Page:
Ocean and Marine Resources
· Relatively few successes in the management and protection of marine resources can be cited, but there are hopeful signs. The management of ocean fisheries is improving, and a number of international and regional initiatives have been launched to control pollution and protect marine species and environments. The U.N.'s Regional Seas Program to control pollution has made progress, most notably in the Mediterranean Sea. The concept of a common marine heritage, though weaker than initially conceived, is still part of the Law of the Sea Convention, now signed by 159 nations and ratified by 39 (although not by the United States or several other major maritime nations).
· While global demand for water continues to grow, in the United States water use declined by 11 percent between 1980 and 1985. Because agricultural use accounts for more than 70 percent of global water consumption, new micro-irrigation techniques have major potential to slow the depletion of underground water supplies. Wastewater reuse in Israel, industrial water recycling in a number of countries, and a variety of household water- saving devices all offer the promise of slowing the growth in water demand.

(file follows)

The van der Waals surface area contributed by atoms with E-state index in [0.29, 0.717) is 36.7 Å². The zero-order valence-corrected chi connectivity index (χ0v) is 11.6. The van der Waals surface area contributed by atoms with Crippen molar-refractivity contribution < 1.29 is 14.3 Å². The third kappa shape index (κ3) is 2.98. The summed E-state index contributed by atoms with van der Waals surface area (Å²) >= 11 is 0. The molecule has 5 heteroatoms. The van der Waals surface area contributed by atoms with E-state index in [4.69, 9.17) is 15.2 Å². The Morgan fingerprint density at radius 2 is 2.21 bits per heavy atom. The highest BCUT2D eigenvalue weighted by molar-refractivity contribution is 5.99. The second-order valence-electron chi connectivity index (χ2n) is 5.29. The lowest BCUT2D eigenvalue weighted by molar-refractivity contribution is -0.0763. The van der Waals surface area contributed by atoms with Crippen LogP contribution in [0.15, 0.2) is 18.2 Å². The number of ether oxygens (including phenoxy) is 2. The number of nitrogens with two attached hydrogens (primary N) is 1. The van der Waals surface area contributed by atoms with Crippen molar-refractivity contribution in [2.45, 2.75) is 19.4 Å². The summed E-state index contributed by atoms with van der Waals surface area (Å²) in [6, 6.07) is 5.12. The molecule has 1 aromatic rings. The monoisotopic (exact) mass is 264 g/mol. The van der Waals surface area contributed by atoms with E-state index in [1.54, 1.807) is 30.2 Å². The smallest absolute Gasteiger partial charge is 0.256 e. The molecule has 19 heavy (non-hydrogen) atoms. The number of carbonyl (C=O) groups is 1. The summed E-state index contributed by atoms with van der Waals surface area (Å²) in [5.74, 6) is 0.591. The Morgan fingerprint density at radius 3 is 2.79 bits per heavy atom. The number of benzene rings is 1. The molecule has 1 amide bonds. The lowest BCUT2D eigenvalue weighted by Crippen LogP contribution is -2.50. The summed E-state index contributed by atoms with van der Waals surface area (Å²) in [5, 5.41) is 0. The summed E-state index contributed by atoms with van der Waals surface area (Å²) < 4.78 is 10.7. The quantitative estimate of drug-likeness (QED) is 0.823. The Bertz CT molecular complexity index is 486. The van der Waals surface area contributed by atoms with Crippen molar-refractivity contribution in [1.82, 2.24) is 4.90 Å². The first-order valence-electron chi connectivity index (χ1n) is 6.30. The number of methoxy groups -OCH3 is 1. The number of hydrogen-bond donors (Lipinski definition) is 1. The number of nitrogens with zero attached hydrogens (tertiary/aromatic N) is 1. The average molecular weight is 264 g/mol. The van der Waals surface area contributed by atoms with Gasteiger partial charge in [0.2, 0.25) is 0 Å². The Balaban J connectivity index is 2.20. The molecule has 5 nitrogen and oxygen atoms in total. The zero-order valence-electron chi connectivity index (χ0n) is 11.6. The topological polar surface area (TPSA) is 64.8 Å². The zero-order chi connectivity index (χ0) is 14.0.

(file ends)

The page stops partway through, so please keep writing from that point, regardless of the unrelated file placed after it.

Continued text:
· Din the production of mineral commodities, there is potential for improved efficiency in all stages of production. In a number of industrial countries, recycling of metals, building materials, and other mineral products is saving money, creating jobs, reducing air and water pollution, and conserving energy and water as well as mineral supplies. When aluminum is recycled instead of produced from ore, energy use and air and water pollution are reduced by 90 percent or more. Although extraction of minerals from the sea poses difficult problems, the oceans are an important potential source for many minerals in the future.